Do you need a flexible tool to smooth and compress seams that are a little too large for conventional rubber-tipped tools? Making your own silicone-tipped tool may be the answer. 

I have often wished to have a soft, round rubber tool on the end of a stick for pressing coils into the inner seams of my slab vessels or for smoothing hard to reach parts of a sculpture. There are many rubber shaper tools on the market, but they are too pointy and small for my needs. I wanted something more the size and shape of my thumb, but with a longer reach. So, I decided to make my own. 

I happened to have just the thing in my studio—a two-part silicone putty for mold making. (It can be purchased at most art stores or online at retailers like Blick or Amazon.) This putty is very easy to work with and will keep its shape but remain soft after it cures. A little goes a long way, so there is no need to buy a large box. 

My first attempt was to form a rounded silicone nub over the bristles of an old paintbrush, which worked well, but the silicone didn’t adhere to the brush at all, and it pulled right off the end. It works better to shape the silicone around something with a protruding edge that it can grip around and hold tight. Some examples of items found around my studio that worked well for the stick base: a really long screw, an eye hook screwed into the end of a wooden dowel, a screw drilled halfway into the end of a pencil, a broken loop tool, and the eraser end of a mechanical pencil (1). 

A Few Simple Steps

Begin by measuring the ingredients. The silicone will come with directions. The kit I used works by scooping out and hand mixing equal parts of the two colors of putty. I found that a half teaspoon of each was plenty to make the size of tools I wanted. 

1 Examples of common things that work well as a stick base. 2 Measure and mix equal parts of the two silicone putty ingredients.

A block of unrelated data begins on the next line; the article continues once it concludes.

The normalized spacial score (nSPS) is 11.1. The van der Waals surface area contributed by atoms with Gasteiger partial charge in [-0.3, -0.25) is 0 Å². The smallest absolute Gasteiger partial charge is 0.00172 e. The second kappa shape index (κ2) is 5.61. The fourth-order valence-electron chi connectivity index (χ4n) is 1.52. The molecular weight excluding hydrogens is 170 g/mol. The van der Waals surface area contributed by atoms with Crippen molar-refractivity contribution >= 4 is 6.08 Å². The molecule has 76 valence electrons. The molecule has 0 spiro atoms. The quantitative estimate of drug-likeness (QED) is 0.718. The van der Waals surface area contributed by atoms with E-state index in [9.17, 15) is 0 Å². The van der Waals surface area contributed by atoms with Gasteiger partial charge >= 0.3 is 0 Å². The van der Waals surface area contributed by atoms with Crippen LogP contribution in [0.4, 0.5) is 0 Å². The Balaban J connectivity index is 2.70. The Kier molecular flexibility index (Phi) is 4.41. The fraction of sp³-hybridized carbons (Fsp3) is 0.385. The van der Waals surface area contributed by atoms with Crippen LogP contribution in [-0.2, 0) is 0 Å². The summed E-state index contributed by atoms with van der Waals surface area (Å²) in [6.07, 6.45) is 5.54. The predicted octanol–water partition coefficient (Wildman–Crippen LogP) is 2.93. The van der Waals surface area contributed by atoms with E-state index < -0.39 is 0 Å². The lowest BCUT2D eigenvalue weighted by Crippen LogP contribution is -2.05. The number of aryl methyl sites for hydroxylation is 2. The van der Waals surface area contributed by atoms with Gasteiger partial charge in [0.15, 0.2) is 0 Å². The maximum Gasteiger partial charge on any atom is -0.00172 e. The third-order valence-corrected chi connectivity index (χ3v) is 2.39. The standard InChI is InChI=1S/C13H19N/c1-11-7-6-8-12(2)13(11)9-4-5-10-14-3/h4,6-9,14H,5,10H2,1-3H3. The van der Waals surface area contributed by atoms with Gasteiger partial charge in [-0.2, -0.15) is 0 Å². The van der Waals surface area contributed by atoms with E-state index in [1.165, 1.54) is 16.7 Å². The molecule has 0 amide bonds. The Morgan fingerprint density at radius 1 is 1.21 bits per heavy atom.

Next, squish and blend the two putties together with your fingers until they are well mixed, maybe 15 seconds or so (2). It will be oily and have a soft, plastic feel. Roll the mixture into a nice smooth ball in your palms (3). Then, attach the ball to the stick or handle. Press your stick into the rolled ball and squeeze the putty around the screw end to give it a nice tight grip (4). 

Finally, form the tip of the silicone to the desired tool shape (5). If you want a sharp angle, you can press it onto a smooth work surface or cut it with a razor blade. Finish with gentle finger taps to smooth and perfect the edges. 

It takes just a few minutes for the putty set up enough to hold the shape, and about 30 minutes to be ready to use (6).

3 Roll the mixed putty into a smooth ball to eliminate cracks in the silicone. 4 Shape the soft silicone onto the stick base and squeeze it tight so it grips on well. 5 You can make any shape you need; thinner silicone will be more flexible. 6 These tools work very well to smooth clay in hard-to-reach places.


  • The thinner you make the silicone tip, the more flexible it will be. 
  • The silicone sets up after just a few minutes, so work quickly and only mix up enough to make one tool at a time.
  • Rest the tool vertically while the silicone sets, with the ball end up in the air to keep it from touching anything that might distort the shape while it sets. I stick mine into a lump of clay to hold it upright. 

Bonus tip! This silicone putty also works fairly well to make small press molds, even ones with minor undercuts. Just press the freshly mixed putty around the object you want to duplicate, leaving the back open, then let it set up, remove the object, and voila! Your mold is ready to use. The trick for casting in clay is to brush a good release agent like olive oil onto the mold before pressing in your soft clay. Then, gently flex the silicone mold open to remove your clay. There are limitations to this kind of clay casting, but I’ve had some success whereas a plaster mold would have been too rigid to release a complex shape. 

the author Christina Orthwein is a long-time ceramic artist who has worked in pottery, tile, jewelry, and most recently is loving a switch to figural sculpture. You can follow her process videos on Instagram @ChristinaSculpture or visit